Cabel Sasser in Panic’s “phone closet”
Cabel Sasser in Panic’s “phone closet”

“It’s Christmas Eve, and I get an e-mail from Steve Jobs, saying, Hey Cabel, any interest in throwing in with us?’”

Cabel Sasser is telling the story of how he almost sold out. Almost. In 2000, Apple’s founder approached Sasser’s company, Panic, a software start-up that created apps (before anyone used the word “apps”) exclusively for Macs (when few people used Macs). Jobs offered to develop Panic’s new MP3 player into what would eventually become iTunes. Sasser and his partner turned him down. 

“I could have had six palaces by now,” he says. “But I don’t regret it.”

I believe him. Panic’s offices on SW 11th Avenue feel like the light, frisky counterpoint to corporate seriousness. The former parking garage is now an adult playroom with bright, colorful spaces lit by large banks of windows. On the rooftop, Panic created a surreal urban oasis: rolling hills of foam and turf, overlooking downtown. Then there’s the trapezoidal “phone closet,” featuring a full bar and a tongue-in-cheek oil painting of Sasser and his cofounder and childhood friend Steve Frank. (“It’s amazing what you can get from China.”) It’s what Jobs himself might have built if he’d been more into chaos than creative control.

“You have to balance design and function,” Sasser says. Since 1998, Panic has made unglamorous tools beautiful. Panic’s flagship products are Status Board, a data-display app; Coda, a code editor; and Transmit, a file-transfer utility. Panic’s designs for these utilitarian products are lavish, reflecting a painstaking ethos and pace. Its large-scale releases absorb years of work. Panic operated in a Southeast Portland apartment for more than a decade before moving to its downtown abode, and a single new hire can take up to six months. (“Talent is one thing,” Sasser says, “but are they good people?”)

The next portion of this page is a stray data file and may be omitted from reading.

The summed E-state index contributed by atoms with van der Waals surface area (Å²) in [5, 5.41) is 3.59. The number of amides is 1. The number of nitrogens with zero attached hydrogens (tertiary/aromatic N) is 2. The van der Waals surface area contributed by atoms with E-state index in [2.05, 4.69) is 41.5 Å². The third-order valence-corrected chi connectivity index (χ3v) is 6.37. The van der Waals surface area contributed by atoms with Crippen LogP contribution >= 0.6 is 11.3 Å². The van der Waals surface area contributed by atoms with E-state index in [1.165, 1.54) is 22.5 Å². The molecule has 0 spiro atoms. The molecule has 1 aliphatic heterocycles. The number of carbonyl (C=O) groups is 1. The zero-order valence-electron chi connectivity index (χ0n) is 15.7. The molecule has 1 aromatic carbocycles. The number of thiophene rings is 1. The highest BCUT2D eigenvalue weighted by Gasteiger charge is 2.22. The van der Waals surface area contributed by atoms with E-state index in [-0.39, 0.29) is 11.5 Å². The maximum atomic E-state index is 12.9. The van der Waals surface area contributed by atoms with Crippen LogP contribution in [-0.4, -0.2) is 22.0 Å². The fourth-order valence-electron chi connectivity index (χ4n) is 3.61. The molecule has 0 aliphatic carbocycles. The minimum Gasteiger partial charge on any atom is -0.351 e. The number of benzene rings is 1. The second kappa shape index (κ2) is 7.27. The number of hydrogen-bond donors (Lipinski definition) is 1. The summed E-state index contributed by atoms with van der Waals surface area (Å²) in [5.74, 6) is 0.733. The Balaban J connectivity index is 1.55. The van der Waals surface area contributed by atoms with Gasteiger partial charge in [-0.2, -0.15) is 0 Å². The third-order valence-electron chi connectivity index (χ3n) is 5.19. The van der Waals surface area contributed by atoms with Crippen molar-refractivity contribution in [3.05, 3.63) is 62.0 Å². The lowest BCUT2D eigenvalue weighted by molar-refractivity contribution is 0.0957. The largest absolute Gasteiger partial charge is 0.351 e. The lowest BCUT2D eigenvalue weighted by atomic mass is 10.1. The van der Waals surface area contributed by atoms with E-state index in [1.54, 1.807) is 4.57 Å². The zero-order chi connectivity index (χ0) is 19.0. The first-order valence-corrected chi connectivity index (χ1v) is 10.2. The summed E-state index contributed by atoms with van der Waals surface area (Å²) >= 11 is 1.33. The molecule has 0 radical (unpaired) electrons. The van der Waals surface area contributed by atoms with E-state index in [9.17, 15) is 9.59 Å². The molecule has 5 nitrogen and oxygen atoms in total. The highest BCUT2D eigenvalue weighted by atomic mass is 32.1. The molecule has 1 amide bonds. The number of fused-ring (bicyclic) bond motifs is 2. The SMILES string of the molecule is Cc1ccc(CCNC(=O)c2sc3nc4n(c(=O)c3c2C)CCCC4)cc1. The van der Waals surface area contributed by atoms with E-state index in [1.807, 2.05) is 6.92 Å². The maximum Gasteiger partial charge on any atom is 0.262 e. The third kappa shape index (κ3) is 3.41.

This low-speed approach reflects Sasser’s philosophical take on business. During Portland’s XOXO tech festival last September, Sasser riveted the crowd with an emotional talk about accepting that Panic, his life’s work, could someday cease to exist. Sasser laid out stark possibilities: any new company will eventually either flame out, fade out, or sell out. 

For Panic, selling out seems unlikely: besides spurning Jobs, Sasser has also declined an overture from Facebook’s Mark Zuckerberg. As Sasser shows me to the door, we walk over neat rows of oil stains from cars that parked on the concrete floor long ago. It occurs to me that there may be a fourth choice for Panic’s fate: live on.